How we make sense of the sexy images of teenage models depends largely on our understanding and definitions of “pornography” and “erotica”. Considering the fact that how certain images are looked at and comprehended varies across cultures, how audiences perceive and differentiate sexual representations will reveal some deep-seated assumptions about sex in a particular society. A deepened understanding in this area will in turn inform the design and implementation of sex education programmes in the long run.

The Lessons Learned?
  Since the summer of 2009, publications featuring teenage models have continued to capture public attention in the annual Hong Kong Book Fair. Opinions abound in popular press and internet forums. It is time to take stock of these numerous discussions and ask, have we learned any lessons from this recurring phenomenon?

  This article suggests that the teenage model’s craze has opened up a space for further discussion in at least two directions. First, it is advisable to examine the issue in a wider social context. Instead of putting the blame on certain teenage models, the debates regarding sexualization and objectification prompt one to consider the changing social fabric as well as the changing roles of women. Second, the distinctions between pornography and erotica urge us to review the unspoken assumptions about sex and sexualities, and hence enable us to move on with informed and improved plans in sex education.


References

APA .2007. Task Force on the sexualization of girls (19 February 2007). ‘Report of the APA Task Force on the sexualization of girls’, American Psychological Assoication. URL (accessed 1 May 2011): http://www.apa.org/pi/women/programs/girls/report.aspx.

Attwood, F. 2010. Sexualization, sex and manners. Sexualities 13(6): 742-747.

Bailey, R. 2011. Letting children be children: Report of an independent review of the commercialisation and sexualisation of childhood (ID: P002431733). London, UK: Department for Education.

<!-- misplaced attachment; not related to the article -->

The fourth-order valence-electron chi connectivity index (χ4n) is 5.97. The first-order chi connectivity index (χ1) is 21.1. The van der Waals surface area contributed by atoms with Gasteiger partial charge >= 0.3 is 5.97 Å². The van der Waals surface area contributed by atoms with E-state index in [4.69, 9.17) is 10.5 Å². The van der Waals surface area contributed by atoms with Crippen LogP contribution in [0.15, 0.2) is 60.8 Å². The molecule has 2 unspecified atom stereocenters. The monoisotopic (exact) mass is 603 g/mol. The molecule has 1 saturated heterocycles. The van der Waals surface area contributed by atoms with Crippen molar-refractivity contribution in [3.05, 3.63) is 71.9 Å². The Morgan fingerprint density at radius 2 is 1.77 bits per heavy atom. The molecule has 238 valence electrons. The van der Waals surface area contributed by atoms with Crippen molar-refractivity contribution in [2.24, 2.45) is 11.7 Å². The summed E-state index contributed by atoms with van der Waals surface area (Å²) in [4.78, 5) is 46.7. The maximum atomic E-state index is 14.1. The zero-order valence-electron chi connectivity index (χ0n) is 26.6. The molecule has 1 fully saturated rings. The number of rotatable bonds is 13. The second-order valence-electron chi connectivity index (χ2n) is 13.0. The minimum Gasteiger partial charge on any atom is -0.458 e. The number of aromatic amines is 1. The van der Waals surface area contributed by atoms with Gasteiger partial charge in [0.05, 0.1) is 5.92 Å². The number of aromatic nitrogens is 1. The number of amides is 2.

Byron, T. 2008. Safer Children in a Digital World: The report of the Byron Review 2008. DCSF

Byron, T. 2010. Do we have safer children in a digital world? A review of progress since the 2008 Byron Review. DCSF

Coy, M. and Garner, M. 2010. Glamour modeling and the marketing of self-sexualization: Critical reflections. International Journal of Cultural Studies Volume 13 (6): 657-675.

Dworkin, A. 1981. Pornography: Men Processing Women. New York: Perigee Books.
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Fredrickson, B and Roberts, T. 1997. Objectification theory: Toward understanding women’s lived experiences and mental health risks. Psychology of Women Quarterly, 21, 173-206.

Gould, S.J. 1992. The Production, Marketing, and Consumption of Sexually Explicit Material in Our Sexually Conflicted Society: A Public Policy Dilemma. Journal of Public Policy & Marketing Vol. 11 (2): 135-148.

Hall, E. and Rodriguez, M.S. 2003. The Myth of Postfeminism. Gender & Society Vol. 17 (6): 878-902.

Kuhn, KA, Bloxsome, E and Pope, N. 2007. The Pornography and Erotica industries lack of research and need for a research agenda. In: 2007 International Nonprofit and Social Marketing Conference, Social Entrepreneurship, social change and sustainability, 27-28 September 2007, Brisbane, Australia.

Lerum, K., and Dworkin, S. 2009. Bad Girls Rule’: An Interdisciplinary Feminist Commentary on the APA Task Force on the Sexualization of Girls. Journal of Sex Research Vol. 46 (4): 250-263.

Marcia, P. 1994. Sex & sensibility: reflections on forbidden mirrors and the will to censor. Hopewell, N.J. : Ecco Press.

Nadine, S. 2000. Defending pornography : free speech, sex, and the fight for women's rights. New York, London: New York University Press.

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Slater, A. and Tiggemann, M. 2002. A Test of Objectification Theory in Adolescent Girls. Sex Roles Vol. 46, Nos9/10: 343-349.

Steinem, G. 1983. Outrageous Acts and Everyday Rebellions. New York: Holt, Rinehart and Winston.

Webb, P. 1975. Erotic Arts. Boston: New York Graphic Society.
Wouters, C. 2010. Sexualization: Have sexualization processes changed direction? Sexualities Volume 13 (6): 723-741.